Former President Donald Trump stuck to his conspiracy theories about the 2020 presidential election with conviction up until the last moment, and it turns out he raised a lot of money by doing so. Last month, the Republican fundraising platform WinRed filed a disclosure with the Federal Election Commission (FEC) showing that it raked in about $86 million after the election was over. This money went to Trump's campaign and the Republican National Convention, possibly explaining why some Republicans were so eager to back him.
Trump began spreading conspiracy theories about the 2020 election long before it started and continued long after it was over, but there was never any evidence to support his claims of voter fraud or election tampering. Pundits have examined his moves from every strategic political angle, but the old adage "follow the money" may be applicable here. The new FEC filing shows that Trump and the RNC made $86 million after Nov. 24 — long after the election had been called, and even after some recounts and audits were finished.
About $68 million of that money went to Trump Make America Great, a fundraising effort that splits its donations with Trump's political action committee Save America, according to a report by The Hill. Save America and the Trump campaign worked tirelessly on fundraising, promising donors that their money would go to audits, lawsuits and more efforts to contest the results of the election.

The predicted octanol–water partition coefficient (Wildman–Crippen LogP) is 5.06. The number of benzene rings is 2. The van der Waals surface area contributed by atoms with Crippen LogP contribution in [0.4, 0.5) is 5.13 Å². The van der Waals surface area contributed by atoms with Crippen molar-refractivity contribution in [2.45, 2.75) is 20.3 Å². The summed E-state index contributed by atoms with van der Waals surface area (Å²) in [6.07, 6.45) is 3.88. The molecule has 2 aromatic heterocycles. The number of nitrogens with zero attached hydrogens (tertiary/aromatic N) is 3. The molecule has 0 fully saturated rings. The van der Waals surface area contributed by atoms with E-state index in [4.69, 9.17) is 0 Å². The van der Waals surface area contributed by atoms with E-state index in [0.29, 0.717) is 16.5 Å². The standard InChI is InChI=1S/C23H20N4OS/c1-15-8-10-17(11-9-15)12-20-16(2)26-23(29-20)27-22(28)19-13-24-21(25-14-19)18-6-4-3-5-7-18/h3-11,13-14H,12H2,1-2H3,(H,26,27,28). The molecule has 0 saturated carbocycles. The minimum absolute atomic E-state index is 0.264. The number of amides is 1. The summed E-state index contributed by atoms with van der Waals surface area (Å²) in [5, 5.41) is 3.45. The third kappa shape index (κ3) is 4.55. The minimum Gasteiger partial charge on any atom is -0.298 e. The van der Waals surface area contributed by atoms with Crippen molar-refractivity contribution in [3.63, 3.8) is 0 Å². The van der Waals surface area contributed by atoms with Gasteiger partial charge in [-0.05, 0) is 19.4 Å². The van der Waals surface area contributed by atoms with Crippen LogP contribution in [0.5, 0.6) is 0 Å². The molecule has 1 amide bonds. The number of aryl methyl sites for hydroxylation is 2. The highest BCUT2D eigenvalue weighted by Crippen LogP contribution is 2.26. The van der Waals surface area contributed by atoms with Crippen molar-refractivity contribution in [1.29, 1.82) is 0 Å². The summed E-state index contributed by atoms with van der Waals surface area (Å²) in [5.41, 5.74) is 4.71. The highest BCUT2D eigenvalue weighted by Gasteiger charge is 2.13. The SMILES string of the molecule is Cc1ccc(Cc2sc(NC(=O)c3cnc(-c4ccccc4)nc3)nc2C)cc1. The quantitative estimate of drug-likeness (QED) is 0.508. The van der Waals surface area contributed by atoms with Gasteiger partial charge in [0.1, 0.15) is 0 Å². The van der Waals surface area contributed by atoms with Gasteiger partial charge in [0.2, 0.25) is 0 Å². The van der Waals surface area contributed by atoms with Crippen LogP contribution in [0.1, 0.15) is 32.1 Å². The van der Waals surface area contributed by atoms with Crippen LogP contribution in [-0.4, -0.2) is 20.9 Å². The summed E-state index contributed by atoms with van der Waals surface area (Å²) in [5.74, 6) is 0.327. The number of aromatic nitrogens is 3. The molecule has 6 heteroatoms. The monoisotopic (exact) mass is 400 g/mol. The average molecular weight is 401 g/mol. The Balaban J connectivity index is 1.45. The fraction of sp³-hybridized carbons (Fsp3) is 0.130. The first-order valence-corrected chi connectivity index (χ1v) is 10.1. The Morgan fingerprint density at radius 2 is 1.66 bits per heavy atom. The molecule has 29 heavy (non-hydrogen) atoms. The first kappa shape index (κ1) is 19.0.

The FEC filing shows that that was not the case. The majority of that money reportedly went to Save America and the RNC. This influx of donations is notable as political strategists wonder why more establishment-oriented republicans are continuing to support the former president's disinformation campaign.
Nearly all of Trump's lawsuits over the last three months were thrown out of court, and none showed any evidence of voter fraud or election tampering. Still, the former president continued to promote these claims so fiercely that many supporters took them as fact, leading to the rise of prominent domestic terror threats in the U.S. After the Jan. 6 Capitol riot, more revelations about the extent of these threats continue to come to light each day.
Trump has made little effort to stymy these threats or accept responsibility for his part in them if any. Now, the disclosure of this flood of small-dollar donations may help provide some explanation as to why. Trump's plans for his continued career in politics or political commentary are slowly taking shape as well.